After rigorous engagements with the authorities, the government has heeded the cries of the civil society and recently tabled the Data Protection and Privacy Bill 2016.
The Bill presented before Parliament by the state minister for finance David Bahati on behalf of the ICT Minister John Nasasira, was welcomed by activists that have been at the forefront of agitating for online privacy and personal data protection.
Welcoming the gesture by government, Unwanted Witness-Uganda, a civil society Organization that deals with digital and online rights noted that the enactment and subsequent implementation of the law is long overdue.
For about 20 years since the promulgation of the 1995 Constitution, there has been no law to enforce article 27 of the same constitution which prohibits interference with any person’s privacy, home, correspondence, communication or other property.
On several occasions people submit personal information when filling up forms before getting services at organizations like Banks, Travel Agencies, Hospitals among others but the existing laws don’t regulate or protect personal data like personal details collected by such organizations.
The Data Protection and Privacy Bill, 2016 that is now before Parliament for discussion and approval seeks to cover areas that deal with personal data, which are not covered in the Interception of Communication Act and the Registration of Person’s Act.
The draft law allows Ugandans to withhold their personal data, inquire the purpose for which it is being sought, and how long the data should be used.
Unwanted Witness-Uganda Executive Director Wokulira Ssebaggala has urged Parliament to conduct wide and thorough consultations to ensure that once passed into law, the law carries expressed views of citizens, protects citizens’ right to privacy which is a gateway to other freedoms including freedom of expression.
Ssebagala says once approved, the law will help reduce cases of citizens being conned via phone as well as unsolicited messages and advertisements sent on peoples private phones. The activist who applauds the ICT committee chaired by the outgoing Bunya County MP Vincent Bagire for having worked together to push for its introduction, is optimistic that the law will reduce losses incurred by unsuspecting persons.
Ssebagala who spearheaded the fight against collecting people’s data during the time when UCC was conducting the Sim registration exercise, now calls upon Parliament to withdraw all citizens’ personal information or data that has been generated over the years by Private companies to avoid further misuse or abuse until the law is in place that would guide on access.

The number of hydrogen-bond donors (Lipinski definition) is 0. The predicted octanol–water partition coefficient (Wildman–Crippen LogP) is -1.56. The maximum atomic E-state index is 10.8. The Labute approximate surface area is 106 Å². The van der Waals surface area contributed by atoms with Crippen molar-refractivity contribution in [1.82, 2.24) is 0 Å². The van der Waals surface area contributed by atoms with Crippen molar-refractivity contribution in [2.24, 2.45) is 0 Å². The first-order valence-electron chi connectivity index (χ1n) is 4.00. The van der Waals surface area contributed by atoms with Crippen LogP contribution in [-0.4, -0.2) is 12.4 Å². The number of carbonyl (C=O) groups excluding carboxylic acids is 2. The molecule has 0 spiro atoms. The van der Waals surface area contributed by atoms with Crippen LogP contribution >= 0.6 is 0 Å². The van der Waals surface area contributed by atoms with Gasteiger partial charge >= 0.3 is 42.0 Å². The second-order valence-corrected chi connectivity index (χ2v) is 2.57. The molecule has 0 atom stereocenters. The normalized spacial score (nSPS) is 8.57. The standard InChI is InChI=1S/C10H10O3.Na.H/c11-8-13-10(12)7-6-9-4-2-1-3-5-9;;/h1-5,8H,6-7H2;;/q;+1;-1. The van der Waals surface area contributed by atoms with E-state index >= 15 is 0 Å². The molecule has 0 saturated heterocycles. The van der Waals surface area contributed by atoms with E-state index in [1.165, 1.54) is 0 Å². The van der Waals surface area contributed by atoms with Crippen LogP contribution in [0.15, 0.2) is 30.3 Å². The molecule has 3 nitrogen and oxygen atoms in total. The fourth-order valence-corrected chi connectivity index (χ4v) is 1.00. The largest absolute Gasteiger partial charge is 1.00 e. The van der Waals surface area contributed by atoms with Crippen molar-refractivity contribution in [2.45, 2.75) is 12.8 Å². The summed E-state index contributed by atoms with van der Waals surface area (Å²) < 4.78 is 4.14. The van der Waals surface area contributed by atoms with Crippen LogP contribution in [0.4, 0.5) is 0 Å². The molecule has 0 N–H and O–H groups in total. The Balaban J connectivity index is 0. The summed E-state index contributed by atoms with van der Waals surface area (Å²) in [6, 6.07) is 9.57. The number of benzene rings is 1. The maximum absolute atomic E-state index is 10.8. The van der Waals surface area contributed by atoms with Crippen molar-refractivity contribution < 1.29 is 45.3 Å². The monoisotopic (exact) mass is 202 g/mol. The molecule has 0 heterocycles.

How will this law work
If passed by Parliament the Data Protection and Privacy Bill, 2016 will be implemented by the National Information Technology Authority- NITA (U), which has the mandate of monitoring personal data. The Authority is required to co-ordinate, promote and monitor information technology developments in Uganda within the context of national, social and economic development.
It will therefore regulate how personal information is collected and processed under this law.
According to a section to activists, without this law, Ugandans who for instance submitted their personal data to the telecommunication companies cannot enjoy their right to withhold their personal data or even inquire the purpose of which it is being sought.
The Program Manager at Chapter Four, Peter Magelah, says that with law in place, the public should be in position to enjoy their rights for instance withholding some detailed personal information and also demand to know how this information being collected will be used. Magelah, says he may put strict conditions on how a particular organization should use his information.
And in line with collection and use of personal data, the bill talks about security of data, it obliges the person/organization collecting the information to keep it secure and protect its integrity.
In defiance of the law, one may attract a penalty of imprisonment not exceeding ten years or a fine of Ushs4.8m.
Some of the anticipated culprits of the proposed law are telephone companies which give out people’s telephone contacts to advertising firms for advertisement purposes.